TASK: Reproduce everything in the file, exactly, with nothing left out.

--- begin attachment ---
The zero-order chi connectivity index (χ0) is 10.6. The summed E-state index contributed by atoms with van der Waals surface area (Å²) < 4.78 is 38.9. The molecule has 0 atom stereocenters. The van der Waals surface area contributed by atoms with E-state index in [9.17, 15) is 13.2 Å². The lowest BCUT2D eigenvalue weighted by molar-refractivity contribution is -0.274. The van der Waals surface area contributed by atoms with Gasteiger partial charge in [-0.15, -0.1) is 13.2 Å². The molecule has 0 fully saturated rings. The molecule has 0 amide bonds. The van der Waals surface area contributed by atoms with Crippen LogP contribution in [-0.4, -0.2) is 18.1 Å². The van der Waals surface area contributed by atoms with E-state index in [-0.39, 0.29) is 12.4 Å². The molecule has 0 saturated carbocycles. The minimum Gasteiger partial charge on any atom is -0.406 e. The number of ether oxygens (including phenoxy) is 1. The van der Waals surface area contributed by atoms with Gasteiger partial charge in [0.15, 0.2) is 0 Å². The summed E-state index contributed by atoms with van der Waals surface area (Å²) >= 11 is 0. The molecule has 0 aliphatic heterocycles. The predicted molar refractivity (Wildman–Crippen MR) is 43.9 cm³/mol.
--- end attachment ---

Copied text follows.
The zero-order chi connectivity index (χ0) is 10.6. The summed E-state index contributed by atoms with van der Waals surface area (Å²) < 4.78 is 38.9. The molecule has 0 atom stereocenters. The van der Waals surface area contributed by atoms with E-state index in [9.17, 15) is 13.2 Å². The lowest BCUT2D eigenvalue weighted by molar-refractivity contribution is -0.274. The van der Waals surface area contributed by atoms with Gasteiger partial charge in [-0.15, -0.1) is 13.2 Å². The molecule has 0 fully saturated rings. The molecule has 0 amide bonds. The van der Waals surface area contributed by atoms with Crippen LogP contribution in [-0.4, -0.2) is 18.1 Å². The van der Waals surface area contributed by atoms with E-state index in [-0.39, 0.29) is 12.4 Å². The molecule has 0 saturated carbocycles. The minimum Gasteiger partial charge on any atom is -0.406 e. The number of ether oxygens (including phenoxy) is 1. The van der Waals surface area contributed by atoms with Gasteiger partial charge in [0.15, 0.2) is 0 Å². The summed E-state index contributed by atoms with van der Waals surface area (Å²) >= 11 is 0. The molecule has 0 aliphatic heterocycles. The predicted molar refractivity (Wildman–Crippen MR) is 43.9 cm³/mol.